An anal fistule is a small tunnel that develops between the end of the bowel and the skin near the anus. Depending on the intensity of the infection, the number of these tunnels varies from one to several. In advanced cases, an anal fistule in women may also find its way to the genital area. Anal fistules are classified based on the length and depth of the tunnel. Different types of anal fistules, from the simplest ones to intrasphincteric ones, all are the result of an infection near the anus causing a collection of pus or abscesses. That is why an anal fistule may get dangerous and its infection may spread to other parts of the body. Some patients ask whether an anal fistule may cause cancer. To answer this question, it should be stated that it may occur in rare cases. However, in advanced cases, the pain and infections caused by an anal fistule may take the patient’s life before the appearance of any cancerous mass.
As you know, the anus consists of internal and external sphincters, and anal glands exist at the wall of the anus right in the space between these two sphincters. Anorectal abscesses and infections are the result of the long-term blockage of this space for anal glands. In anorectal abscesses and infections remain untreated, they can spread from this space to the surface of the skin and thus cause an anal fistule. Therefore, this type of anal fistule begins with abscesses around and even adjacent to the anus.
Complications of anal fistule
One of the complications of anal fistules is the increased length and depth of the fistule tunnel in the anal area. Therefore, more complicated fistules require more advanced and difficult surgical or nonsurgical treatments requiring a longer recovery period and causing more complications. One of the worst complications of an anal fistule is the spread of infection to other parts of the body, especially blood circulation. In such cases, sepsis or blood infection can lead to a septic shock and even death. Patients with diabetes and certain diseases are at greater risk of developing more severe complications of an anal fistule.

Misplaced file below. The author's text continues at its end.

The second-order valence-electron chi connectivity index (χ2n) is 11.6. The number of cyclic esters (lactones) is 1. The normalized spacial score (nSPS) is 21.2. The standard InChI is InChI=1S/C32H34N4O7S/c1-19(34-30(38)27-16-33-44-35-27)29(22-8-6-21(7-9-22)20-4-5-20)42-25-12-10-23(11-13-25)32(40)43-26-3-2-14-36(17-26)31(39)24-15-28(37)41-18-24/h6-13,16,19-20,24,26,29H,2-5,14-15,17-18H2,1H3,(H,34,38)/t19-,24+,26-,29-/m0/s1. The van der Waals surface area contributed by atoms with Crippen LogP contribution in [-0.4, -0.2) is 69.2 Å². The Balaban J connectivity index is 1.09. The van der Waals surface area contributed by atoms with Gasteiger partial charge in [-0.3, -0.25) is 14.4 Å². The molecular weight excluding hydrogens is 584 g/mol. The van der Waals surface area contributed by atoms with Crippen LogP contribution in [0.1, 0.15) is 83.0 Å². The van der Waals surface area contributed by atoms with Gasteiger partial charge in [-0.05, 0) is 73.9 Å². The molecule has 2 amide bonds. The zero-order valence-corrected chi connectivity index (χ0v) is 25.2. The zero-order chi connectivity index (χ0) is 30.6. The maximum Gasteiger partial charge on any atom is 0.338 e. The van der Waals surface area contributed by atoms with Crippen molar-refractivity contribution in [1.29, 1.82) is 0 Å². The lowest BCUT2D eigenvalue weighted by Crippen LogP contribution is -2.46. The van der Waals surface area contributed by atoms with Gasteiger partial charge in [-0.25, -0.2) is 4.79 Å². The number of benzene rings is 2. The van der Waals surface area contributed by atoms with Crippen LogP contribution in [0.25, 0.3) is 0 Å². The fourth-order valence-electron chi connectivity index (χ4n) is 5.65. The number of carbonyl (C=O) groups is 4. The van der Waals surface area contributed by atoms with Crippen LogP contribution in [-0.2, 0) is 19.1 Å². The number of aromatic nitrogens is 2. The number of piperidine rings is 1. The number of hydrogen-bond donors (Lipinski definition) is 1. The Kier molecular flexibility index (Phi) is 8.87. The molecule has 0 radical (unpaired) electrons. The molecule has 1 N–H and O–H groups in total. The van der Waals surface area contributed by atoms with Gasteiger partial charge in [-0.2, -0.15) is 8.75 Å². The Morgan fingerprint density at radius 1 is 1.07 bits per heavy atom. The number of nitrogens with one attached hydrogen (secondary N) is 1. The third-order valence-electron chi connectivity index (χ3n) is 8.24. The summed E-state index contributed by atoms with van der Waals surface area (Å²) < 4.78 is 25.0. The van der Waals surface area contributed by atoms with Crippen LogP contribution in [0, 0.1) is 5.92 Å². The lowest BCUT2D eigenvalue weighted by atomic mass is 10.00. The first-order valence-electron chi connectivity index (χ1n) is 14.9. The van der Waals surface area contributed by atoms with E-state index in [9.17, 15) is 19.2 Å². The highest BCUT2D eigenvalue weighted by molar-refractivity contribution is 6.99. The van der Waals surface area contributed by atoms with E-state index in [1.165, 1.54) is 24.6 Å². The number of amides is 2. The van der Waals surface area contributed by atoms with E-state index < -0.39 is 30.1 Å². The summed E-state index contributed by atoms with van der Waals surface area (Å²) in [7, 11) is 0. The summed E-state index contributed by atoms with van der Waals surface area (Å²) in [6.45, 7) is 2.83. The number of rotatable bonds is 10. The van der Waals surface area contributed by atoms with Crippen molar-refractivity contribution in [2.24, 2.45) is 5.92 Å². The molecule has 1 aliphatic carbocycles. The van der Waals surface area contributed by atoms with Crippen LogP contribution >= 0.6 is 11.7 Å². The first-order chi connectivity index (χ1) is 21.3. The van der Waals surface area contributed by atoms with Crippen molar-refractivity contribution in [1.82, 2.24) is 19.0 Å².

Other complications of an anal fistule are pain, itching, skin irritation, and. Fatigue. An untreated fistule can also cause infections, fever, chills, dehydration, and malnutrition.
Symptoms of anal fistule
The most common symptoms of an anal fistule are constipation, anal pain and itching, and palpable and often very painful lumps around the anus. In more advanced cases, anal bleeding and swelling are also among the symptoms. Nevertheless, these symptoms do not always appear in all similar fistules. The common symptom of all anal fistules is the discharge of a foul-smelling substance from the anus. The first step in treating an anal fistule is the drainage of these discharges and infections.
Causes of anal fistule
Based on the above-mentioned points, it can be stated that infectious anorectal abscesses are the main cause of anal fistules. Chronic constipation, gastrointestinal infections, colitis, and diverticulitis. Other causes of anal fistules are as follows:
- Chronic gastrointestinal infections
- Frequent anal intercourses